Yoga Practice is about a re-turning towards our inner life. However, even without outer obstacles, we can encounter inner feelings that arise and manifest as obstacles to that re-turning.
Here it might be helpful to reflect on the four pillars of Maitrī, Karuṇā, Muditā and Upekṣā and the role they can have in helping to transform the unhelpful aspects of these inner feelings.
“Bhāvana is a beneficial attitude that is consciously cultivated despite tendencies to the contrary”
– T Krishnamacharya commentary on Yoga Sūtra Chapter One verse 33
“Has the original and ancient Yoga gene now become merely a non-genetic Yoga meme
and thus is only capable of being imitated rather than propagated?”
Noted amidst a flurry of competing exercise/mind and body workout adverts in my local village newsletter:
- Booty Barre fuses legendary fitness techniques from Pilates, Dance, Callisthenics and Yoga creating balance, posture and body awareness.
- Pilates Fusion Flow is a mix of Yoga, Pilates and Dance Movements which will strengthen the body and calm the mind.
So on top of Yoga being reduced down to postural exercise with added stress reduction and/or autogenic relaxation techniques, we now encounter a further dissipation of even that element in terms of it being a name or technique that can be bolted on or blended in to other exercise entertainment offerings.
Plus they are all competing for the one stop shop marketplace cakeshare in terms of offering a fitness building and stress reducing marriage.
Who needs just Yoga as just Yoga anymore?
“Once I am very clear about what is to be known – Svadharma,
then I can be clear about what is universal Dharma.”
Reflecting on this quote from TKV Desikachar posted on February 15th 2014 on the relationship between Svadharma and Dharma. I feel we first need to understand our personal place within our inner world, only from there can we understand our universal place within our outer world.
This is a concept that can appear to be contrary to the more usual expectations within the Yoga world whereby we are often given a set of universal standardised principles which we are told to constantly aspire to and strive towards realising.
Picture courtesy of KYM Archives
Even these days, the influence of Krishnamacharya’s teachings around Yoga are primarily known through his exacting teaching of Āsana. This has also been mainly experienced in the West with the developmental work of his early students, such as through the choreographical artistry in the work of Pattabhi Jois or through the geometrical precision in the work of BKS Iyengar.
However this area of Āsana teaching, though itself multifaceted and hugely influential, if disproportionately predominant within Yoga today, only reveals one aspect of the many dimensions of practice expressed within his teaching. This teaching evolved and refined over 70 years, from his return from his long stay around the borders of Nepal and Tibet in 1919, to his death in 1989
Śānti Pataḥ – Saha Nāvavatu with Translation
I have been teaching a Practitioner Training Group this weekend with a textual focus around the teachings of the Upaniṣat, especially the Taittirīya Upaniṣat Chapters 2 and 3.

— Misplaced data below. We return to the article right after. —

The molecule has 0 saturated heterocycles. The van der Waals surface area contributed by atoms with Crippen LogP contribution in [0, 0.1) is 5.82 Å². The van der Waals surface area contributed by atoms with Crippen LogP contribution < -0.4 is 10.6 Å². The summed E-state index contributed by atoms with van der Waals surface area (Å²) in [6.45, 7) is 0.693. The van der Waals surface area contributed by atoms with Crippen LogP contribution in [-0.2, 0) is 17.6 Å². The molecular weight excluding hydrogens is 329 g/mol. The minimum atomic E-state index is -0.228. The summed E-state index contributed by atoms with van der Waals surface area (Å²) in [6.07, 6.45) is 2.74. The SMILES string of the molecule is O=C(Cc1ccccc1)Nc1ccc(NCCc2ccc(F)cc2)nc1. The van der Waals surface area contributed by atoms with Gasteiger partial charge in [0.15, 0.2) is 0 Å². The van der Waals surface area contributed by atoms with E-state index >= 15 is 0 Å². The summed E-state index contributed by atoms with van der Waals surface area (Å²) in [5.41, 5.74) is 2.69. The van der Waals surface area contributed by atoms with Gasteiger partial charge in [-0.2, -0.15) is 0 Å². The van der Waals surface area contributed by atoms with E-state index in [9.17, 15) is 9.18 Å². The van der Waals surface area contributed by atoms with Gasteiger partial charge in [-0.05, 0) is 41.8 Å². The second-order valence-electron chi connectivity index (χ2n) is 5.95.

Traditionally textual study or chanting practice was preceded and ended with a Śānti Pataḥ or invocatory passage to help forge a link between the chanters, what is chanted and its purport, as well as setting a context for textual study.
So it felt appropriate to include Saha Nāvavatu for our study together, as it is the opening invocation for the Taittirīya Upaniṣat Chapters 2 and 3, as well as for other Upaniṣat such as the Kaṭha and the Nārāyaṇa Upaniṣat.
This chant is where the teacher and the pupil chant together asking for harmonious co-operation within a context of keen and vigorous exploration of what is and especially what isn’t the self and the non-self. A topic fraught with potential resistances and self-illusion.
Paul’s cYs Blog Journal 2015 Revision
Five Years have now passed since the cYs website was re-launched with a bringing together of a number of existing projects, along with the creation and incorporation of new projects, all under one umbrella.
This re-launch incorporated existing and new projects into five different sections with:
- A Yoga Freenotes section with Online Word by Word Yoga Sūtra, a searchable Glossary and Freenotes, with further texts and commentaries around Associated Yoga Texts
Paul Teaching in Zinal, Switzerland in 1999
Medicine, Mastery and Mystery
An Interview with Paul Harvey by Joseph Le Page. Joseph is the founder and director of Integrative Yoga Therapy. This interview took place while Paul was teaching at Zinal for UENFY in 1999.
JL: How do you adapt Yoga to the individual?
PH: I can approach that in two ways, the chronological and the psychological. Chronologically, the starting point is the age at which people begin Yoga studies.
There are three stages of life, or Trikrama. The first is the stage of growth and expansion (Sṛṣṭi).
I have just come across a post on the “Pros and Cons of Yoga Teacher Training” by J Brown from July which rolled up yesterday in my Facebook newsfeed via YogaDork.
He raises some good points in his blog such as the observation that running Yoga Teacher Training Courses have become a de rigueur for Yoga Teachers and, I would add, especially Yoga Studios, to the point that as a new studio opens its doors, such offerings are part of its programme from day one.
As I observed in a post from March 2012 on:
Further musings on Yoga Student and Yoga Teacher Trainings……
I find a curious paradox emerging between those who want to use the word Yoga to promote what,
by all accounts, isn’t really Yoga and those who want to find another name for Yoga to promote what,
by all accounts, is really Yoga.